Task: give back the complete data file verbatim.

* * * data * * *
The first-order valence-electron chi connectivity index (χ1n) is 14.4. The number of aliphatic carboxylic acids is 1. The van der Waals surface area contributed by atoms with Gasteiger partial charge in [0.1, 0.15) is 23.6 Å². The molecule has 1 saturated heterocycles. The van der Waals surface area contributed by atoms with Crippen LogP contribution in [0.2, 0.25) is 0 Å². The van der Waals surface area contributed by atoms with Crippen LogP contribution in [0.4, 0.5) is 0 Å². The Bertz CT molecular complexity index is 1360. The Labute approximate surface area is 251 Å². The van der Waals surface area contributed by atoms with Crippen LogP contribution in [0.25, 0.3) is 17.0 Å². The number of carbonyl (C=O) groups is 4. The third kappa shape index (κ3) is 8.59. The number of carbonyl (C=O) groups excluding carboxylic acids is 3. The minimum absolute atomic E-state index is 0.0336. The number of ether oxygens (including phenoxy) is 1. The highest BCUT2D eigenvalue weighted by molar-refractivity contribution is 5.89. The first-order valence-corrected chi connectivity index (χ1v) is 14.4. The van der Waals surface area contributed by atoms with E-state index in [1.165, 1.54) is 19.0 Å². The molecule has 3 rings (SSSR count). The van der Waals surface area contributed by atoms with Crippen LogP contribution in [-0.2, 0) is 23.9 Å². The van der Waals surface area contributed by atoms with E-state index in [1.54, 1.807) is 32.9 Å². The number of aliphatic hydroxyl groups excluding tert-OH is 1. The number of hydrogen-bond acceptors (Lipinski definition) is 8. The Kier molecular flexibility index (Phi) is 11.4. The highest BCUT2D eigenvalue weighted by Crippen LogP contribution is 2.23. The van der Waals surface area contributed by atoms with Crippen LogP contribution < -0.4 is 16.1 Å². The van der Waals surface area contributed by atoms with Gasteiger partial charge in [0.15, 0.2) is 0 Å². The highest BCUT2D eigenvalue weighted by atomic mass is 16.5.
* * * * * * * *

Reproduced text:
The first-order valence-electron chi connectivity index (χ1n) is 14.4. The number of aliphatic carboxylic acids is 1. The van der Waals surface area contributed by atoms with Gasteiger partial charge in [0.1, 0.15) is 23.6 Å². The molecule has 1 saturated heterocycles. The van der Waals surface area contributed by atoms with Crippen LogP contribution in [0.2, 0.25) is 0 Å². The van der Waals surface area contributed by atoms with Crippen LogP contribution in [0.4, 0.5) is 0 Å². The Bertz CT molecular complexity index is 1360. The Labute approximate surface area is 251 Å². The van der Waals surface area contributed by atoms with Crippen LogP contribution in [0.25, 0.3) is 17.0 Å². The number of carbonyl (C=O) groups is 4. The third kappa shape index (κ3) is 8.59. The number of carbonyl (C=O) groups excluding carboxylic acids is 3. The minimum absolute atomic E-state index is 0.0336. The number of ether oxygens (including phenoxy) is 1. The highest BCUT2D eigenvalue weighted by molar-refractivity contribution is 5.89. The first-order valence-corrected chi connectivity index (χ1v) is 14.4. The van der Waals surface area contributed by atoms with E-state index in [1.165, 1.54) is 19.0 Å². The molecule has 3 rings (SSSR count). The van der Waals surface area contributed by atoms with Crippen LogP contribution in [-0.2, 0) is 23.9 Å². The van der Waals surface area contributed by atoms with E-state index in [1.54, 1.807) is 32.9 Å². The number of aliphatic hydroxyl groups excluding tert-OH is 1. The number of hydrogen-bond acceptors (Lipinski definition) is 8. The Kier molecular flexibility index (Phi) is 11.4. The highest BCUT2D eigenvalue weighted by Crippen LogP contribution is 2.23. The van der Waals surface area contributed by atoms with Crippen LogP contribution < -0.4 is 16.1 Å². The van der Waals surface area contributed by atoms with Gasteiger partial charge in [0.15, 0.2) is 0 Å². The highest BCUT2D eigenvalue weighted by atomic mass is 16.5.